Notre Dame Philosophical Reviews has just published a review by John Berthrong (Boston University) of a book by Zhihe Wang (Executive Director, The Institute for Postmodern Development of China) called Process and Pluralism: Chinese Thought on the Harmony of Diversity. The table of contents of the book is accessible via Google Books.
Zhihe Wang, Process and Pluralism: Chinese Thought on the Harmony of Diversity, Ontos, 2012, 221pp., $120.00(hbk), ISBN 97838683815604.
Reviewed by John Berthrong, Boston University School of Theology
One of the features of current Chinese philosophical and theological reflection is a willingness, having studied Western thought with great care for generations, for many Chinese scholars to apply or re-appropriate traditional Chinese resources for various research projects, which include both comparative theology and inter-religious dialogue. Wang achieves two primary tasks in this careful and illuminating comparative study. The first is to review the development of process philosophy and theology generated by Alfred North Whitehead as a distinctive voice in modern global philosophical theology. Having accomplished this first goal with a series of studies of various process philosophers (including such contemporary thinkers as John Cobb, Jr. and David Ray Griffin), Wang now offers his own novel version of process thought inspired by classical Chinese sources.
Wang’s approach is very much in line with the work of many younger Chinese scholars these days. It is fair to say that Chinese intellectuals have done their homework on Western philosophy and theology; as a caveat one can hope that some day the same will be said about scholars around the North Atlantic world as well. In this study Wang presents a carefully balanced assessment of contemporary trends in process thought. The way he goes about this task demonstrates both his mastery of Western process thought and his equally extensive command of the classical and early modern Chinese texts and traditions. The Chinese texts he uses are primarily Buddhist and Confucian.
Many scholars (including Whitehead himself) have noticed the parallel between Whiteheadian process thought and various strains of Chinese and Buddhist philosophy and religious thought. In fact most scholars of Confucianism would now argue, and this is especially clear for the Song and post-Song Neo-Confucians, that there was a dominant emphasis on the processive features of the cosmos in almost all varieties of Neo-Confucian and now contemporary New Confucian philosophy. Wang’s special achievement is to give a name, Harmonism, to a way of interweaving some classical Confucian philosophical concerns into the globalizing world of modern process thought.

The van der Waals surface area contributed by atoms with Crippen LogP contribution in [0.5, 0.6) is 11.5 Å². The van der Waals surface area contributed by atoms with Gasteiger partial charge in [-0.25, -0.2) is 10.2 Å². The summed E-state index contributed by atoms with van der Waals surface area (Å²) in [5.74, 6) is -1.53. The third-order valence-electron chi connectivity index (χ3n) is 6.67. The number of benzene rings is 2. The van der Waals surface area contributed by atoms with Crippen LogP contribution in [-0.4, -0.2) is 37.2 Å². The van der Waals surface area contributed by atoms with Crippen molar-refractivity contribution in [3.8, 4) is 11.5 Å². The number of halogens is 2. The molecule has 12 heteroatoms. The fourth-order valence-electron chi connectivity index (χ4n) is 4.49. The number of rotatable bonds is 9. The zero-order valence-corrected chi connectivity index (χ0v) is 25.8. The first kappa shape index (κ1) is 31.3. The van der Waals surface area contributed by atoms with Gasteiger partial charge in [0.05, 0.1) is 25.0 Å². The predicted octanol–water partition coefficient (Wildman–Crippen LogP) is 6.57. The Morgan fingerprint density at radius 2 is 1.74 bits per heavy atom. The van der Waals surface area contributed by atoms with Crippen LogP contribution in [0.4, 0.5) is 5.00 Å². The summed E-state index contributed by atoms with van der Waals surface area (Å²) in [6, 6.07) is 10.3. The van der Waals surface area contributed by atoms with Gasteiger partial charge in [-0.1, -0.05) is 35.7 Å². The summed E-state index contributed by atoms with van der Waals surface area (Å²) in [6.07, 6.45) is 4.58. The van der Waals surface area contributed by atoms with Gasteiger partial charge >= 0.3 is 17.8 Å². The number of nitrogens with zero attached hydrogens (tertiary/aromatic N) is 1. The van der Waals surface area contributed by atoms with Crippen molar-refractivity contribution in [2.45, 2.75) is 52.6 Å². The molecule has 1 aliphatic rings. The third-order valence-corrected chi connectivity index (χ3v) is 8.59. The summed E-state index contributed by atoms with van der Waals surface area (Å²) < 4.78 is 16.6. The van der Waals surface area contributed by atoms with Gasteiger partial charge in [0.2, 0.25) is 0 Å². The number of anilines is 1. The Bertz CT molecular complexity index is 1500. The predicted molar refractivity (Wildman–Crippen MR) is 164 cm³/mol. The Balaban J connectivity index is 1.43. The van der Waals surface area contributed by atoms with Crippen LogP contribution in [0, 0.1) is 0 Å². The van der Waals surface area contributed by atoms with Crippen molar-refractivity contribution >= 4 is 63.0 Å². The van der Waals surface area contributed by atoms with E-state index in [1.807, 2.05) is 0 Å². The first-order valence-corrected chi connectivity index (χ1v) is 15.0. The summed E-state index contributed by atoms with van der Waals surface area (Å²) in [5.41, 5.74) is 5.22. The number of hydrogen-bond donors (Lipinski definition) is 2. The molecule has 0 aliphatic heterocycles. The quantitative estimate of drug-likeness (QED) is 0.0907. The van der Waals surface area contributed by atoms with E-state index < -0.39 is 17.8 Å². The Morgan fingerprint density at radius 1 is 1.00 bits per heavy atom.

Wang shows how classical Chinese philosophy meshes with modern Whiteheadian process thought by making use of a trope that goes back to Master Kong (Kongzi; Confucius). In the Analects 13.23 Kongzi wrote that the superior person cherishes harmony but not uniformity he er butong 和而不同. The inferior person does just the opposite. The vast East Asian commentarial tradition takes this to mean that a superior or exemplary person will seek harmony in all forms of personal and social life but will not attempt to enforce uniformity on others, including her or himself. This can also be extended to the practice of self-cultivation, social theory, theology, and philosophy as well. Wang then goes on to show how this Confucian penchant for seeking harmony, but not an uniformed uniformity of self and society, provides a way for process thought to navigate between the extremes of universalism and particularism.
Here again Wang is following in the footsteps of both his Buddhist and Confucian masters. On the one hand he does not want to see process thought impose falsely constructed forms of universalism — most based these days on Western models or on the loose sand of an endless parade of particular entities that defy any model of effective and meaningful interconnection. On the other hand, another feature of Wang’s work, and this again is part and parcel of the Chinese traditions, is to see a form of inter-subjective relationality in the cosmos. Seeing this opens up the possibility for conversations between people from different cultures without the imposition of a single regional philosophical program, however subtle and expansive it might be. Wang argues that Chinese Harmonism helps escape from the sameness of some imagined ahistorical philosophical vision or the incomprehensible babble of persons so different in culture that they cannot understand each other effectively enough for any kind of positive communication.
Wang’s work is one example of what we should come to expect from the globalizing of modern philosophy and theology, namely the articulation of voices from beyond the shores of the North Atlantic world. In this monograph Wang makes the case that process philosophy can be true to Whitehead’s vision of a processive and relational world while listening with care to Chinese Buddhist and Confucian voices. A key theme here is the Confucian notion of harmony without uniformity. Globalization need not mean just Westernized hegemonic discourse but the emergence of a truly harmoniously interactive and dialogical world philosophy.